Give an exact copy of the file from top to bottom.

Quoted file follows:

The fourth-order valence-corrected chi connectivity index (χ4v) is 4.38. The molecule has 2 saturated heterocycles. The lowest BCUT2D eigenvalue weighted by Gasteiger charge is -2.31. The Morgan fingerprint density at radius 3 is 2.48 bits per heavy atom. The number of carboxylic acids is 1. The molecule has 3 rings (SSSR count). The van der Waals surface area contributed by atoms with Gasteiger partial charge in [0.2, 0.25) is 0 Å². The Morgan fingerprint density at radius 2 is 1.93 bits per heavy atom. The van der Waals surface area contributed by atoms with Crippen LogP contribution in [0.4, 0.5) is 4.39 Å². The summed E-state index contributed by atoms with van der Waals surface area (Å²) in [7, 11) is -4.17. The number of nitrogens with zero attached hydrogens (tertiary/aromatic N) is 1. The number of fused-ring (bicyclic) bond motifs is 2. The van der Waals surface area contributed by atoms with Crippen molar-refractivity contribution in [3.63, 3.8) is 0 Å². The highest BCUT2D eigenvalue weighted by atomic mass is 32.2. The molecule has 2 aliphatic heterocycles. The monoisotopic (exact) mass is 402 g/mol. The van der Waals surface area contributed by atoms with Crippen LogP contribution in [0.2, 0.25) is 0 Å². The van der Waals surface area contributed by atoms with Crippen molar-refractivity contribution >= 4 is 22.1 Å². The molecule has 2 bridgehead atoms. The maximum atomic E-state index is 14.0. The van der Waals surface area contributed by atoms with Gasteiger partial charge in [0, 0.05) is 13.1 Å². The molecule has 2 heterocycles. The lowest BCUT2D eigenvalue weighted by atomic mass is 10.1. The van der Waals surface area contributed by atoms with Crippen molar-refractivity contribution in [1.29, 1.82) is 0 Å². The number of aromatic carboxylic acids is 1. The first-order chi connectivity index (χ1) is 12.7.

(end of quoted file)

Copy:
The fourth-order valence-corrected chi connectivity index (χ4v) is 4.38. The molecule has 2 saturated heterocycles. The lowest BCUT2D eigenvalue weighted by Gasteiger charge is -2.31. The Morgan fingerprint density at radius 3 is 2.48 bits per heavy atom. The number of carboxylic acids is 1. The molecule has 3 rings (SSSR count). The van der Waals surface area contributed by atoms with Gasteiger partial charge in [0.2, 0.25) is 0 Å². The Morgan fingerprint density at radius 2 is 1.93 bits per heavy atom. The van der Waals surface area contributed by atoms with Crippen LogP contribution in [0.4, 0.5) is 4.39 Å². The summed E-state index contributed by atoms with van der Waals surface area (Å²) in [7, 11) is -4.17. The number of nitrogens with zero attached hydrogens (tertiary/aromatic N) is 1. The number of fused-ring (bicyclic) bond motifs is 2. The van der Waals surface area contributed by atoms with Crippen molar-refractivity contribution in [3.63, 3.8) is 0 Å². The highest BCUT2D eigenvalue weighted by atomic mass is 32.2. The molecule has 2 aliphatic heterocycles. The monoisotopic (exact) mass is 402 g/mol. The van der Waals surface area contributed by atoms with Crippen LogP contribution in [0.2, 0.25) is 0 Å². The van der Waals surface area contributed by atoms with Crippen molar-refractivity contribution >= 4 is 22.1 Å². The molecule has 2 bridgehead atoms. The maximum atomic E-state index is 14.0. The van der Waals surface area contributed by atoms with Gasteiger partial charge in [0, 0.05) is 13.1 Å². The molecule has 2 heterocycles. The lowest BCUT2D eigenvalue weighted by atomic mass is 10.1. The van der Waals surface area contributed by atoms with Crippen molar-refractivity contribution in [1.29, 1.82) is 0 Å². The number of aromatic carboxylic acids is 1. The first-order chi connectivity index (χ1) is 12.7.